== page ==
I thought that it was implied when I said I could do that that I was allowed to insert real world conditions, if I am not allowed to do that, then you are right, praxeology cannot derive anything about real world actions or anything economically. It's similar to having a scanner and saying "this scanner could tell us about the levels of X Y and Z in a substance" but then not being able to actually use it on anything. We know it can tell us things if we use it, but we have to actually apply it. A mechanical view of the world is fine if you use praxeology, otherwise you cannot determine what in the world people would actually do except insofar as you translated rational human action into mechanical jargon. For instance, there is an increase in scarcity and a decrease in all around good available, how is it that your mechanical view would explain what would happen after the fact without reference to actual human action and rationality? Would their instincts somehow bring them to raise prices?

So in short, yes, viewing a strictly human phenomenon without reference to how humans act is an error. It would be like referencing the actions of a machine without reference to physics and with reference to rational action.

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Sieben replied on Thu, Sep 1 2011 3:31 PM

neodoxy:
What you quoted doesn't deal in any way with the second thing you quoted. The fact is that Austrians do use praxeology to construct proofs and I showed you how below as well as including a fairly thorough passage from a half century document which is still the authority on Austrian economics so it's not like this is new stuff. My entire goal here is to show that praxeology is used by Austrians to derive their beliefs, this should not be a hard thing to agree upon.
Yes it does. You think that just because Austrians use praxeological vocabulary it means they are using it to derive things. But in your example, you just stapled a bunch of hypothetical non praxeological stipulations to a few praxeological definitions, didn't employ them (hint: if human beings act "purposefully", then there should be a step where "human beings acting" is substituted for "purposeful" in a non-trivial way), and then claimed that the "proof" was praxeological even though it can be derived without praxeology if you grant your hypothetical points.

Once again a misunderstanding of praxeology, it doesn't say that you conciously planned or wanted something a long time ahead of time, there need not be any more than one instant of planning and you need not even fully realize that you're doing whatever, indeed I would argue most people live their lives in this dulled state, but the fact is that on some level you wanted coco puffs and so you got out a bowl filled it with coco puffs and milk and ate it. You don't have to plan a long time ahead of time, you don't have to have fully consider it, but it was a rational action with your values and view of the world at that instant. No one ever claimed otherwise.
Straw man. I never made the point that extended contemplation was necessary. I just said "fuck yeah, cocoa puffs". If you are going to psychoanalyse me (lol) and say that "oh well you must have wanted cocoa puffs because you bought them", then you are engaging in circular logic. You are wholesale ruling out the possibility that I am not acting in any praxeological sense. Why are you allowed to automatically make this leap? How do you know I'm not a robot? Is it because you "assume I am not a robot"? You may as well just say "Assume praxeology". See where the circularity comes in?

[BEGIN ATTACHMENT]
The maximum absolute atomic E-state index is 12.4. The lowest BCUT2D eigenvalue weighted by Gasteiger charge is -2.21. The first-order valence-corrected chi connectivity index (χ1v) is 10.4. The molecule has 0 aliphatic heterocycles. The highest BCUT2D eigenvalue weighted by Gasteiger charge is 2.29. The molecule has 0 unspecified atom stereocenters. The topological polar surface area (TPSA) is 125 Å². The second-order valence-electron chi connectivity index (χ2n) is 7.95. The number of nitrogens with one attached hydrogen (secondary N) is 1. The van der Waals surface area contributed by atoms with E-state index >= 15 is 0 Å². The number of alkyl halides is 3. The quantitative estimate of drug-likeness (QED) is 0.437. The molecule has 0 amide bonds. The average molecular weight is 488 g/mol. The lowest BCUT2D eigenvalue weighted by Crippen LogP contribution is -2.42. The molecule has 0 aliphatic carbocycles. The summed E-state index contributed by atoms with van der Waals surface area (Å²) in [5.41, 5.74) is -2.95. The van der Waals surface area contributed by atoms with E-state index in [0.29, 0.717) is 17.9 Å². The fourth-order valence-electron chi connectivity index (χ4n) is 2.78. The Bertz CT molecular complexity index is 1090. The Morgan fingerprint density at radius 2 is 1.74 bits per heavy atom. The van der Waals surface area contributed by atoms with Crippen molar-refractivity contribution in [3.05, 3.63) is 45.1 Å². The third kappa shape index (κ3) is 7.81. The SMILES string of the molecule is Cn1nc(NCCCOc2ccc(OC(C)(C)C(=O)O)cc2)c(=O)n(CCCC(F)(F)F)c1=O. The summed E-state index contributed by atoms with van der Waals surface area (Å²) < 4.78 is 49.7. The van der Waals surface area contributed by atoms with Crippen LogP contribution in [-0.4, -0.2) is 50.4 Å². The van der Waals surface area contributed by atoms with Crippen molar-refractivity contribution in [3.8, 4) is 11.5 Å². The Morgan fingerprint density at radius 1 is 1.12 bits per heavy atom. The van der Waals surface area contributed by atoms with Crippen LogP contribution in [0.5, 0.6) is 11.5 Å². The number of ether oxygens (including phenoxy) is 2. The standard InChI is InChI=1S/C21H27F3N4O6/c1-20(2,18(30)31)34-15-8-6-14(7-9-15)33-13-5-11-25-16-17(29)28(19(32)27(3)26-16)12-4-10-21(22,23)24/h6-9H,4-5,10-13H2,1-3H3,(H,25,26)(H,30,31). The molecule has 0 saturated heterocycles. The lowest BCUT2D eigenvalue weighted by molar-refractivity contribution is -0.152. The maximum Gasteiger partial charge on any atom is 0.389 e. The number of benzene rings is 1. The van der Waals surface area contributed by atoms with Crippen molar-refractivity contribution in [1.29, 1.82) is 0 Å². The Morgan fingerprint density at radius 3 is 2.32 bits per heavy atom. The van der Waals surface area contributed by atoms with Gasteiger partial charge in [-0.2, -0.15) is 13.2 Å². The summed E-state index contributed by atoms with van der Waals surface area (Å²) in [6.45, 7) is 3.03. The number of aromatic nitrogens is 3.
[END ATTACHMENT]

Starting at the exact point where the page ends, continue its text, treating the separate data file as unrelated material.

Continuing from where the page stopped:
Cocoa puffs. Fuck yeah. End analysis.

Yes but what I like to call "half praxeology" plays a huge role in this. Adam Smith never heard of praxeology, it had not been invented yet, most economists too put little or no credence in praxeology or at least the Austrian method, but every economist worth his salt has to at least understand on some level the fact that men work in their own self interest or to incentives. This is not the same as a fully developed praxeological perspective but it is somewhat similar and embodying some of its predictive power. If you take an economist who ignores any sort of concious human action and one who uses a praxeological method the latter will do infinitely better, but if you take one who has a basic model of human choice and utility and one who uses the praxeological method, sometimes they will come to the same conclusions, other times slightly different ones or totally different ones. The difference is that the praxeological method will always be more correct if employed properly.

Actually economists have used it the assumption that people act in their own self interest as a first approximation. They do not believe it to always be true. In fact, rather than using this to arrive at circular conclusions such as saying in ad hoc "action X must have been in his self interest", economists try to figure out what is in people's self interest (higher incomes, more leisure time, etc) and then figure out how people are meeting those goals and speculating that they will adopt different methods under changing price and technology levels. 

So no, it isn't like praxeology. In fact "incentives" are analogous to physical forces. Balls fall to the ground. Humans try to get what they want. It does not depend on people being (or not being) robots.

Yes, it employs the praxeological and economic methods that are outlined in Mises' work and that of any self respecting Austrian who has written on the subject.
Appeal to authority. The entire proof is animated by non-praxeological stipulations. In fact it does not even depend on praxeology. That's why I say you can't derive markets from praxeology.